OLYMPIA – State regulators have approved new rules for advanced meter infrastructure, or smart meters, concluding a two-year rulemaking process.

The Utilities and Transportation Commission’s new rules provide guidance to investor-owned utilities employing smart meter technology for residential customers, focusing on protecting customer information and ensuring continuity of service. These rules do not affect customers’ ability to opt out of using smart meters.

Smart meters gather customer usage data through two-way communication between the meter and a utility and are critical to advanced grid investment, helping utilities prepare for future grid demand. Smart meters may provide automated customer outage detection, energy consumption alerts, and instant service reconnection.

Privacy measures
Under the commission’s new rules, companies must take all reasonable data privacy measures possible to safeguard customer information. These provisions include the following requirements:

Companies may only collect and keep personally identifiable information from customers that is necessary to provide services.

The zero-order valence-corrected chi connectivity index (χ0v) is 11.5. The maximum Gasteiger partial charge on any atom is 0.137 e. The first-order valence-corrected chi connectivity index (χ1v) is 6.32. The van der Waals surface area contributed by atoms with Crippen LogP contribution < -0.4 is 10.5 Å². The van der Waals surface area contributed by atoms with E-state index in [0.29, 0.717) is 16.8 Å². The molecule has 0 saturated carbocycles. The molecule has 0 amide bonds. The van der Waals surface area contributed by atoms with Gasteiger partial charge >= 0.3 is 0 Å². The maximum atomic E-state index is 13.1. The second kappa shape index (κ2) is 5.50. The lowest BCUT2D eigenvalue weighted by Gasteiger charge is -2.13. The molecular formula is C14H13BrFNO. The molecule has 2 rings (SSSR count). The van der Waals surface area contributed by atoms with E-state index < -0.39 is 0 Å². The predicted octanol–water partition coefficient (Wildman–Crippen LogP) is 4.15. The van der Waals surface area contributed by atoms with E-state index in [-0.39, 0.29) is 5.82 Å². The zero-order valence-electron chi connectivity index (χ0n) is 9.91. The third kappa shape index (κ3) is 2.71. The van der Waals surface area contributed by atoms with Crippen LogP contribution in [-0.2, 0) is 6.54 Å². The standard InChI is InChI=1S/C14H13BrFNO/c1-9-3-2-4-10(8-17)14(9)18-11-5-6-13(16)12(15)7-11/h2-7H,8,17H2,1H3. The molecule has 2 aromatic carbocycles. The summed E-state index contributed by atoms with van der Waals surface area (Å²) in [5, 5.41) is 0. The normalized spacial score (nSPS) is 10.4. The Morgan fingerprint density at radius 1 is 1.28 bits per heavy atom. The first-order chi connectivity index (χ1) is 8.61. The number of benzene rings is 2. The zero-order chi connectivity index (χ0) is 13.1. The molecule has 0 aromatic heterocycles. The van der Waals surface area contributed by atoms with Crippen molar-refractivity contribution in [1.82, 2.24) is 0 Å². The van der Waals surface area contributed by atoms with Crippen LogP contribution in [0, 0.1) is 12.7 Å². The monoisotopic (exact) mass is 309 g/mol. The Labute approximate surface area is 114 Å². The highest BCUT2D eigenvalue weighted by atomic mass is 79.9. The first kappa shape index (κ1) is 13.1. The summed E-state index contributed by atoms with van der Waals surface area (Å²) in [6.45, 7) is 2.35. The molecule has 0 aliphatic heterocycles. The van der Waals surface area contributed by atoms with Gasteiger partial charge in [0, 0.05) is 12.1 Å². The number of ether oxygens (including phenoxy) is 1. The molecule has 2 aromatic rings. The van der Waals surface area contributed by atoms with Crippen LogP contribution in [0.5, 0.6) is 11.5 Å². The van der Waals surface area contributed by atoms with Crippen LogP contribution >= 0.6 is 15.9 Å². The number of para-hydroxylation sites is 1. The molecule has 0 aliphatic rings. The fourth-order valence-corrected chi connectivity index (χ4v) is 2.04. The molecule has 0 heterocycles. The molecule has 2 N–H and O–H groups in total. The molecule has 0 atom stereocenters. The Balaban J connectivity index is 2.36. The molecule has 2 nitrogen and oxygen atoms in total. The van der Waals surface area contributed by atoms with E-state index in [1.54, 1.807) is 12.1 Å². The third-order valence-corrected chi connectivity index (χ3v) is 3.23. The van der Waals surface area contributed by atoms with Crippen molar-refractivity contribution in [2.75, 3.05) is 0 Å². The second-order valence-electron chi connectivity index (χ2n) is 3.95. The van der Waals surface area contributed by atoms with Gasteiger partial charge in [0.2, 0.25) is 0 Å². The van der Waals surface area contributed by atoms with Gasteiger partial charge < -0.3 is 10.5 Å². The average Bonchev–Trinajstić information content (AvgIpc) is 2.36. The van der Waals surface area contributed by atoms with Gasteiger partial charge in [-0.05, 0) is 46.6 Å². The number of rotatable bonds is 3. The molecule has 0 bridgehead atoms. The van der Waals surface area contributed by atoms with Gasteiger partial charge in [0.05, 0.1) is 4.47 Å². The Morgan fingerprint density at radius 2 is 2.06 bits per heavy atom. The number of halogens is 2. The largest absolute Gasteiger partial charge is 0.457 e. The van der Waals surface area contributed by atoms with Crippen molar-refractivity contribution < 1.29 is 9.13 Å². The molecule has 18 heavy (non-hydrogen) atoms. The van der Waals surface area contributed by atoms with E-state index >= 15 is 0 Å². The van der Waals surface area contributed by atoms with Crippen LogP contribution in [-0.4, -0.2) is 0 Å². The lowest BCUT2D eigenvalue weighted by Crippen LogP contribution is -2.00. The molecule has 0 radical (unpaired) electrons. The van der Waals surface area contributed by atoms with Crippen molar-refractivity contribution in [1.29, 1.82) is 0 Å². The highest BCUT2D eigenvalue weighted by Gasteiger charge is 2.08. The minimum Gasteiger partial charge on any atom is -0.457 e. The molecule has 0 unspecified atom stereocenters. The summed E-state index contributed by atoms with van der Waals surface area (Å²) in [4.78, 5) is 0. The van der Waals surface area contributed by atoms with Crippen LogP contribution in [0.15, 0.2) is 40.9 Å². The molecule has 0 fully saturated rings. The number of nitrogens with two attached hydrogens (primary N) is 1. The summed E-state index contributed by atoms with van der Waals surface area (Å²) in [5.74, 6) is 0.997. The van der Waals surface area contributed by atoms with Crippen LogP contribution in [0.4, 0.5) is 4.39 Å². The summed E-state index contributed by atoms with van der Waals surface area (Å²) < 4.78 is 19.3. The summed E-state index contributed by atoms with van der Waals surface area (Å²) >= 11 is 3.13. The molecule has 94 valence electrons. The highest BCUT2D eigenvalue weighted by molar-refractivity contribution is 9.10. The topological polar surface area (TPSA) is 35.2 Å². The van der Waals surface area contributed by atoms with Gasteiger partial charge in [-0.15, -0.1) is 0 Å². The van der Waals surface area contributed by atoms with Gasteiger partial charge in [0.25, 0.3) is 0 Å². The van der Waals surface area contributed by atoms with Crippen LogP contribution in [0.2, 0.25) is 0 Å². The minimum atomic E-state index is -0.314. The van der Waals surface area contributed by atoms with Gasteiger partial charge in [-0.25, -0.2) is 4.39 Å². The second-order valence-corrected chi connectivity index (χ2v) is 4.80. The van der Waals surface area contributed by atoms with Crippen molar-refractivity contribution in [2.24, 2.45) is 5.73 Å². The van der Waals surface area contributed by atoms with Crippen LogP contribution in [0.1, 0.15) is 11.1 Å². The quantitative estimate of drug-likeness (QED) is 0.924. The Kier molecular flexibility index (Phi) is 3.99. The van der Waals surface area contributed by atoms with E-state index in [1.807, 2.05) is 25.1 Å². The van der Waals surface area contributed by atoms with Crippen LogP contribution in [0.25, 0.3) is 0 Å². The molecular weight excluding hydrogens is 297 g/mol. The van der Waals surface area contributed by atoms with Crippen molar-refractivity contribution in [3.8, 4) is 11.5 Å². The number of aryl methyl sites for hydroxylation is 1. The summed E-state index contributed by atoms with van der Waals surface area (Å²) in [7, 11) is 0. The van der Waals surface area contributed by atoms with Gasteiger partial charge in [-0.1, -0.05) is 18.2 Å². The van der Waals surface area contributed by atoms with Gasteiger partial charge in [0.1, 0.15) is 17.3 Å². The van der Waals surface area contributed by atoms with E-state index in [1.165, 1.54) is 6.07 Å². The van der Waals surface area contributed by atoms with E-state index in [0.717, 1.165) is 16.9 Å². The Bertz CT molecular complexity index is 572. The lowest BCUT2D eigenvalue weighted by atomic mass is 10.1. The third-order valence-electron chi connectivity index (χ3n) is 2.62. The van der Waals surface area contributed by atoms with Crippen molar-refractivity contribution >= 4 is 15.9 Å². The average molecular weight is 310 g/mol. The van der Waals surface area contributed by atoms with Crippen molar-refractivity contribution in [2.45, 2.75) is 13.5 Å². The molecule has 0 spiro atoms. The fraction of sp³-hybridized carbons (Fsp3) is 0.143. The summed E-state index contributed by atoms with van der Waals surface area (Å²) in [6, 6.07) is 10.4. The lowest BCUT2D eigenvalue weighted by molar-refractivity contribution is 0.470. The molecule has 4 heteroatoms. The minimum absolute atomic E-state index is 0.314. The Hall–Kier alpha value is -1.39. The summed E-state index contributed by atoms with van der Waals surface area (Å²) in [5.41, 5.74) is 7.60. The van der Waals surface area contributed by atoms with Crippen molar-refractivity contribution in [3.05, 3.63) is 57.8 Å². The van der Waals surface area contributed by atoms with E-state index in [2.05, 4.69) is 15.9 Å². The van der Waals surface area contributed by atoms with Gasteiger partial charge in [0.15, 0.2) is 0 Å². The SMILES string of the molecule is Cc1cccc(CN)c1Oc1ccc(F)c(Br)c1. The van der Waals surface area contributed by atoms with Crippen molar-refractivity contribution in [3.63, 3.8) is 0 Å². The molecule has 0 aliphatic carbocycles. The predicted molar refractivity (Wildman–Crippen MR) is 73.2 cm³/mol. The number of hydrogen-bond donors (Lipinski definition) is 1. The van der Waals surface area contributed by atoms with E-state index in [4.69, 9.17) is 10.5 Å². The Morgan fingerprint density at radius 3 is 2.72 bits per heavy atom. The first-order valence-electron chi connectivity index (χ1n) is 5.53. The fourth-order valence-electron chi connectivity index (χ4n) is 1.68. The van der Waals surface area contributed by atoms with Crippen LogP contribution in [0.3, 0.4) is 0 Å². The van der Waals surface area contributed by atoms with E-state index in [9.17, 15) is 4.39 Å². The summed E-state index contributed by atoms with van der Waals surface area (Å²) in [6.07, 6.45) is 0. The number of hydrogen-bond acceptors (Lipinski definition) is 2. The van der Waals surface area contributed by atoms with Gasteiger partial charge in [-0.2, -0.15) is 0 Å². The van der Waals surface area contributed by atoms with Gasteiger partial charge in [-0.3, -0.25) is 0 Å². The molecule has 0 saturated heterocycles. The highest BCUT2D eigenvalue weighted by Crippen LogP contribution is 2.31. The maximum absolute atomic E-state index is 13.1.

The company must provide customers access to their own private information through a secure, convenient, and user-friendly website.

Companies must receive written consent, paper or digital, from customers before releasing identifying information to third parties, and only when needed for an authorized business need.

Companies should respond to customer information requests about their personal data within 10 business days.

Companies must notify customers and the commission of any security breaches, including the nature and extent of the breach, and the steps they take to recover data and prevent the further loss of personally identifiable information.

To protect vulnerable customers, the updated rules provide specific consumer protection guidelines for how and when companies may use smart meters to disconnect customers involuntarily for nonpayment once the COVID-19-related pause on disconnections ends. Companies must provide multiple notices to customers before involuntary disconnection. Delivery options include electronic communication, telephone, regular mail, and attaching notices to the customer’s door. Service cannot be disconnected on Saturdays, Sundays, or legal holidays.

Companies must also educate customers about the winter low-income payment program and establish conditions under which the utility will not disconnect service during the winter months when colder weather makes disconnection detrimental to health and safety. The rules also maintain and enhance special protections for low-income customers and customers with medical conditions.

The rules became effective Aug. 29.
The commission previously published a policy statement, requiring companies using smart meters to create a transition plan and allow customers concerned about their privacy to opt-out of the smart meter adoption.